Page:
Sunday, 27 May 2012

Electronic gear shifting #2

Malvern Star Bicycle Factory, c1940. Photo: Llye Fowler.
State Library Victoria collection

Electronic shifting

John W Parsons, 1895, State Library Victoria collection

Friday, 25 May 2012

The bicycle factory

Circa 1940, Malvern Star bicycle factory, Australia.
(images from the State Library Victoria collection)

Sunday, 20 May 2012

A bike from scratch...

The bike fitting process:
- measure up the existing steed
- transfer measurements to the 'fit bike'
- pull on the lycra and get sweaty
- make any tweaks to improve position
(in my case longer cranks and bringing the bars up about 5mm)
- transfer the measurements to the computer and play with shapes and angles.

Bike building, involving titanium tubes being tortured into shape
with some seriously chunky machines.

Bike finishing, involving lots of intricate paint work (no decals here).
The frames and forks get the full treatment, but they also strip back
head stems and seat posts to make sure they look the part too.

Wednesday, 16 May 2012

The dream bike

I've loved bikes since I was in primary school. As was customary in our family, I graduated through a range of hand-me-down bikes and then got my first 'racer' for my tenth birthday. A silver K-mart special. That kept me happy until mid-way through high school, when I started taking an interest in cycling and triathlon magazines at the local newsagent while waiting around for early morning paper deliveries as part of my job as a paper boy. I was swimming competitively at that stage and had always been a decent runner, so there was only one part of the triathlon jigsaw to fill. After a failed attempt to do up an old frame my grandfather had found at the tip (it was an old track bike which I still have, so turning it into a road racer was always going to be a challenge) I ended up buying a shiny new Repco Olympic 12 in blue and white. It had Wolber Wheels, Shimano SIS gears, and I thought it was great. After a year or two it sprouted some Scott DH bars, as I began to enter triathlons and enjoy that kind of competitive riding and the joys of hours on country roads  (which was far more inspiring than swimming training - staring at the black line on the bottom of the pool).

Half way through university I decided that an upgrade was in order and bought a gold Avanti Giro road bike, this time forsaking the aero bars, as my strong interest in triathlon was starting to wane. This bike had Shimano integrated brake/gear levers (which were pretty new at the time, and one of the main reasons to upgrade to a new bike), and red Mavic rims (which stood out a bit more back then than they would now that every second fixie has wheels bordering on flourescent).

The Avanti was the bike that I became a 'roady' on. I started doing big rides with friends, including Audax Alpine Classics, Around the Bay in a Day, etc.

The next bike came about thanks to an unexpected windfall. After working for a year in London (sadly without a bike), I had a tax refund cheque arrive in the mail (in pounds, which used to be worth a lot more than the Australian dollar). It was enough to let me walk into a bike shop and build up a fairly fancy bike. A Wilier 'Angliru' steel/carbon frame with full Dura-Ace and Shimano wheels. It's the bike I still ride today, about a decade later (now with Spinergy carbon wheels, as pictured below).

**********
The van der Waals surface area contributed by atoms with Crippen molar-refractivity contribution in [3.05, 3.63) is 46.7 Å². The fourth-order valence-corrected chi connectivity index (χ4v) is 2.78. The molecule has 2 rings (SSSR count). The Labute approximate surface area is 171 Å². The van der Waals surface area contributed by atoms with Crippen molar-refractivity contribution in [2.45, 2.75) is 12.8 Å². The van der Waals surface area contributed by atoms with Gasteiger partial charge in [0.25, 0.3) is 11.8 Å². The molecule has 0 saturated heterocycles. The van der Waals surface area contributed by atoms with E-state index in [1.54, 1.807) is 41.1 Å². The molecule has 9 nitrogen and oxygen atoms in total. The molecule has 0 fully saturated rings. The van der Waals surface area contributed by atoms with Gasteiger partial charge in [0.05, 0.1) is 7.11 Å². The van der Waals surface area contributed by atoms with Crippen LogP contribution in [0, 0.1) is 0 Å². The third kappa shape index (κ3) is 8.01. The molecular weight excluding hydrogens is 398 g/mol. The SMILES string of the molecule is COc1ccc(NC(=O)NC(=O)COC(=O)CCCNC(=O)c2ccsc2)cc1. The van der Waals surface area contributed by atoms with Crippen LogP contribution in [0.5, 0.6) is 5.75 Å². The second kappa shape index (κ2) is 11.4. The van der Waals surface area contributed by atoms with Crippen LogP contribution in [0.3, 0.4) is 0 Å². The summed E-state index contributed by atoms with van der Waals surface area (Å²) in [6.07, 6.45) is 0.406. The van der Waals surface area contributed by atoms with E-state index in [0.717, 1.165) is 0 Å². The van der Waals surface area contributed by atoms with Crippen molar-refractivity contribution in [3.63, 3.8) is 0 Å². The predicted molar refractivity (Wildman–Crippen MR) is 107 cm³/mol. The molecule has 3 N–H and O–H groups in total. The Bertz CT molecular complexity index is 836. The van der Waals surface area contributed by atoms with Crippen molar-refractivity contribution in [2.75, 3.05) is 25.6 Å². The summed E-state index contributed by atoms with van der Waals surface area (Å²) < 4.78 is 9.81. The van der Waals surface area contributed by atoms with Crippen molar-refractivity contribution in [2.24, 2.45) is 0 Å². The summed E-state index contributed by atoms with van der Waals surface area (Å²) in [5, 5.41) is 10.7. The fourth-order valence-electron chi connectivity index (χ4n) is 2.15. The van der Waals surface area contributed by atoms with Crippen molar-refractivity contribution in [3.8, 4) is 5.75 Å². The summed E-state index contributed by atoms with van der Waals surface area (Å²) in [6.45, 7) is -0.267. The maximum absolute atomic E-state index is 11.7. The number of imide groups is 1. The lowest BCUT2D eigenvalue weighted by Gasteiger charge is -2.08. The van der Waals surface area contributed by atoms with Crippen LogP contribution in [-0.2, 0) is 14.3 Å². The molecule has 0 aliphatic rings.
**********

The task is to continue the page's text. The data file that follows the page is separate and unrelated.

But all of that is about to change. Tomorrow I'm off to Geelong to take the first steps in procuring a new custom made machine to last me at least another decade, ready in time for my 40th birthday in late December this year.

There are a lot of decisions to make, and a budget to keep in mind, but it's a process I'm really looking forward to. Expect to see more on this blog about it before too long!

Tuesday, 8 May 2012

cycling risks

An article in the paper relating to the recent unfortunate death of a hockey player after being struck by a ball mentioned that a sports insurer rated hockey the second safest. The website of the insurance company includes a sports injury calculator that is interesting to have a play with. Although cycling is perceived to be a dangerous sport (and seeing the skin lost in the stage 3 Giro d'Italia sprint tends to make me think likewise), but it is far from the top of the pile based upon insurance data.

Sports that have a greater risk of injury than cycling for a male in the 30-39 age bracket with a good fitness level are:
  • baseball
  • equestrian
  • fencing
  • football (Australian rules)
  • football (Gaelic)
  • gridiron
  • hurling
  • ice hockey
  • motorsports
  • netball
  • rugby league
  • rugby union
Cycling has the same risk as weightlifting, and is only marginally (within 1 or 2 percent) more likely to result in an injury than golf, handball or racquetball.

It's also interesting to note that both BMX and mountain biking are listed separately and have lower risks than 'cycling'.

The calculator also casts doubt on the claim of hockey being the second safest (lawn bowls anyone?), but the newspaper article does state that the overall safety is calculated using 6 risk categories, and risk of injury (as identified by this calculator) is only one. Risk of death is the other obvious one, and apparently this is the first recorded hockey death in Australia ever.

Playing with the calculator, I was also interested to see some of the figures approach 100% risk. People in the 99% risk category include:
  • 'world class' male cyclists over 60 years of age (99%)
  • 'high fitness' male hurlers over 30 years of age (99%)
  • male Australian rules footballers over 50 years of age, no matter what their fitness level (99%)